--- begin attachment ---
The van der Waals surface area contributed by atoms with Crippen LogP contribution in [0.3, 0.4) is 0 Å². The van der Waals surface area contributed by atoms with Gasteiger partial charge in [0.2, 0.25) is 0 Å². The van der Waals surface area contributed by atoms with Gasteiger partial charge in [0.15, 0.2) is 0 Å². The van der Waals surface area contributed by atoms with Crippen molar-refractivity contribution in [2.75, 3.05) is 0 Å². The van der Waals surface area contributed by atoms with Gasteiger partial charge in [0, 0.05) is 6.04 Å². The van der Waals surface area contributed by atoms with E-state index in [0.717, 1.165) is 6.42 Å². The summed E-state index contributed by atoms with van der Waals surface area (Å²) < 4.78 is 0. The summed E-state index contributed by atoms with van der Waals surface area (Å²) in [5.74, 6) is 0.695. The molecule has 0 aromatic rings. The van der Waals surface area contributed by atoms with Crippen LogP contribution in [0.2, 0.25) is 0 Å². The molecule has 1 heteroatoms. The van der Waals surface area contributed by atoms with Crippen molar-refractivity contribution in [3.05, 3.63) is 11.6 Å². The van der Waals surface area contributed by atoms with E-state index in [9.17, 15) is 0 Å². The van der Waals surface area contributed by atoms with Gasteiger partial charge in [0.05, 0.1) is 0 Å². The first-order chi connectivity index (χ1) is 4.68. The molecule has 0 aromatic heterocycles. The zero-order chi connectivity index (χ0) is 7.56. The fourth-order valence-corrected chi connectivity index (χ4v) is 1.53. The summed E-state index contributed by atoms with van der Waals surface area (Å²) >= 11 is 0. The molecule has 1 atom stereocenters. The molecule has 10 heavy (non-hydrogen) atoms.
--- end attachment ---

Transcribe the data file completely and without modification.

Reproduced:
The van der Waals surface area contributed by atoms with Crippen LogP contribution in [0.3, 0.4) is 0 Å². The van der Waals surface area contributed by atoms with Gasteiger partial charge in [0.2, 0.25) is 0 Å². The van der Waals surface area contributed by atoms with Gasteiger partial charge in [0.15, 0.2) is 0 Å². The van der Waals surface area contributed by atoms with Crippen molar-refractivity contribution in [2.75, 3.05) is 0 Å². The van der Waals surface area contributed by atoms with Gasteiger partial charge in [0, 0.05) is 6.04 Å². The van der Waals surface area contributed by atoms with E-state index in [0.717, 1.165) is 6.42 Å². The summed E-state index contributed by atoms with van der Waals surface area (Å²) < 4.78 is 0. The summed E-state index contributed by atoms with van der Waals surface area (Å²) in [5.74, 6) is 0.695. The molecule has 0 aromatic rings. The van der Waals surface area contributed by atoms with Crippen LogP contribution in [0.2, 0.25) is 0 Å². The molecule has 1 heteroatoms. The van der Waals surface area contributed by atoms with Crippen molar-refractivity contribution in [3.05, 3.63) is 11.6 Å². The van der Waals surface area contributed by atoms with E-state index in [9.17, 15) is 0 Å². The van der Waals surface area contributed by atoms with Gasteiger partial charge in [0.05, 0.1) is 0 Å². The first-order chi connectivity index (χ1) is 4.68. The molecule has 0 aromatic heterocycles. The zero-order chi connectivity index (χ0) is 7.56. The fourth-order valence-corrected chi connectivity index (χ4v) is 1.53. The summed E-state index contributed by atoms with van der Waals surface area (Å²) >= 11 is 0. The molecule has 1 atom stereocenters. The molecule has 10 heavy (non-hydrogen) atoms.